In June 1990, the Government reaffirmed its decision to sell the island and announced that no further Oberon class submarine refits would be placed with the dockyard. The Government’s decision represented a continuation of its broad objective of rationalisation and modernisation of defence support industries. Much of the machinery at the dockyard was old and in need of replacement, and the cost of modernising the dockyard was considered prohibitive.

Cockatoo Island Dockyard was decommissioned on 31 December 1991, but Cockatoo Dockyard Pty Limited continued to exist for administrative purposes. On 1 January 1992, a new company, ANI Engineering Services Pty Limited, was formed to undertake care and custody of Cockatoo Island, and to liaise with the Commonwealth on matters related to the handover and sale of the island.

Dockyard activities

After 1913 Cockatoo Island Dockyard had been involved in the construction, maintenance and refit of a large variety and number of both naval and maritime vessels. Notable among vessels constructed were:

1912–16HMAS Huon, Torrens, Swantorpedo boat destroyers. These ships were the first warships wholly built in Australia for the Royal Australian Navy.
1913–16HMAS BrisbaneTown class cruiser
1917–22HMAS AdelaideTown class cruiser
1918–20Dundula, Eudundacargo ships
1922–24Fordsdale, Ferndale refrigerated cargo steamers, the largest merchant ships ever built in Sydney.
1924–25Cape Leeuwin, Cape York lighthouse steamers
1926–28HMAS Albatrossseaplane carrier, Australia’s first aircraft carrier.
1930–31Cape Otway lighthouse steamer
1934–36HMAS Yarra, Swan – escort sloops
1938–41HMAS Kookaburra, Koala, Kangaroo, Karangiboom defence vessels
1938–40HMAS Parramatta, Warregoescort sloops
1940–42HMAS Bathurst, Goulburn, Bendigo, Wollongong, Cessnock, Glenelg, HMIS Madras, Bengal minesweepers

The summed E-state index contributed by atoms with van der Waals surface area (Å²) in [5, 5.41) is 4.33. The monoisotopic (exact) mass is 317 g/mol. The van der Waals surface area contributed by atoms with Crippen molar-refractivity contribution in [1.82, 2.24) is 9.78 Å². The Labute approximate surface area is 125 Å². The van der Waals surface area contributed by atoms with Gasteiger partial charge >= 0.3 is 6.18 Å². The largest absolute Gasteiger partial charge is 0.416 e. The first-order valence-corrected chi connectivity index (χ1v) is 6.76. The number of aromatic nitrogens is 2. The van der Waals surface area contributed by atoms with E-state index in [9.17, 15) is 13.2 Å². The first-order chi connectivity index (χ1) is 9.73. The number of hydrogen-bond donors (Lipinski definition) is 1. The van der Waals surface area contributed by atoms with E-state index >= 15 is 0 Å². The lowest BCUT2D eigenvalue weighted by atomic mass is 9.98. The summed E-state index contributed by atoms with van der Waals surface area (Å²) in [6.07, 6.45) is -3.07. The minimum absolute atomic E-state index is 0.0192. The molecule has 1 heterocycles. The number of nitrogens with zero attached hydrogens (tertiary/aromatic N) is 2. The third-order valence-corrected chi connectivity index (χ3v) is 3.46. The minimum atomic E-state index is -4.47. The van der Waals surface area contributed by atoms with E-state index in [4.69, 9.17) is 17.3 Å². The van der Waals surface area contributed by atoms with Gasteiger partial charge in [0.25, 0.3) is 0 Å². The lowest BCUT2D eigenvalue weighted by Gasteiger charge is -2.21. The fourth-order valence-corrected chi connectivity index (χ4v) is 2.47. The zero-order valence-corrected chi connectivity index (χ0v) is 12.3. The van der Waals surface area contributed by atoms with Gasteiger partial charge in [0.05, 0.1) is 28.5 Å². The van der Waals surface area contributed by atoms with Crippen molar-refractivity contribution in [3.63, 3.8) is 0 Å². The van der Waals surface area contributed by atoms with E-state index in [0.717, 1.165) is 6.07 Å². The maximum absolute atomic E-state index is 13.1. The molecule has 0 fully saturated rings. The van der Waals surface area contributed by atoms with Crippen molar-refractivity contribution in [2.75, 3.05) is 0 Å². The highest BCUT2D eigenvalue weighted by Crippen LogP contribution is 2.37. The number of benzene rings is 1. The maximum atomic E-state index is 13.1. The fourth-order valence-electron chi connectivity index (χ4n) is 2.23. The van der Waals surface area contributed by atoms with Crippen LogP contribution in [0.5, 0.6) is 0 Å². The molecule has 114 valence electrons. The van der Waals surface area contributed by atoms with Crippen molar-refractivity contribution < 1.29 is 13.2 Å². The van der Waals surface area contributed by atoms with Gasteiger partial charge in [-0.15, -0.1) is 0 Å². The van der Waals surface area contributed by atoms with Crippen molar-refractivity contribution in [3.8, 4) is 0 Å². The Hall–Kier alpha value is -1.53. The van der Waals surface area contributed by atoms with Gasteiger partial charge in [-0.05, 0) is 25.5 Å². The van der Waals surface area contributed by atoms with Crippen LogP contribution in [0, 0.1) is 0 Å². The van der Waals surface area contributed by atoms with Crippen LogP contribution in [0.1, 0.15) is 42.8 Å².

1938–42HMAS Arunta, Warramunga, Bataan Tribal class destroyers
1941–43River Clarence, River Hunter cargo steamers
1942–46HMAS Barcoo, Barwon River class frigates
1944–50HMAS Tobruk Battle class destroyer
1946–59HMAS Voyager, Vampire Daring class destroyers. These were the first all welded warships built in Australia (with HMAS Vendetta, built in Victoria). Today Vampire is on display at the Australian National Maritime Museum in Sydney.
1947–49Wonga, Yelta steam tugs
1951–63HMAS Parramatta, Stuart Type 12 frigates
1962–65Empress of Australia passenger/vehicle ship, the largest ship of its type built in the world at that time.
1964–68HMAS Stalwart escort maintenance ship
1964–71HMAS Torrens destroyer escort
1974–77A S Mayne bucket dredge
1979–86HMAS Success fleet underway replenishment ship (AOR). Success is the largest naval vessel built in Australia to the beginning of the 21st century.

In addition to shipbuilding, a major task of Cockatoo Dockyard was ship repair and refitting. Between 1857 and 1991 some 12 000 vessels were docked or slipped at Cockatoo Island for repair or maintenance.

During World War II the dockyard was, for a time, the main ship repair base in the South Pacific. Early work during the war included the conversion of merchant ships for military service as armed merchant cruisers, supply and hospital ships. The Cunard liners Queen Mary, Queen Elizabeth, Aquitania and Mauretania were converted into troop ships by the dockyard during 1940. The work on Queen Mary was completed in only two weeks. Many other famous ships were worked on during the war years. Major repairs were completed to the US cruisers New Orleans, Portland, Chester and Chicago. In 1943 the Australian cruiser HMAS Hobart was torpedoed near Espiritu Santo. Severely damaged, the ship was repaired and modernised at Cockatoo Island between 1943 and 1945.[11]

After World War II Cockatoo modernised the destroyer HMAS Arunta, and converted two Q class destroyers to Type 15 anti-submarine frigates. Naval refits continued for the remainder of the dockyard's operation and the yard was particularly busy with refits during the Vietnam War, including the troop carrier (ex aircraft carrier) HMAS Sydney. On two occasions, in 1964 and 1969, new bows were fitted to the aircraft carrier HMAS Melbourne after her collisions with HMAS Voyager and USS Frank E Evans.[12]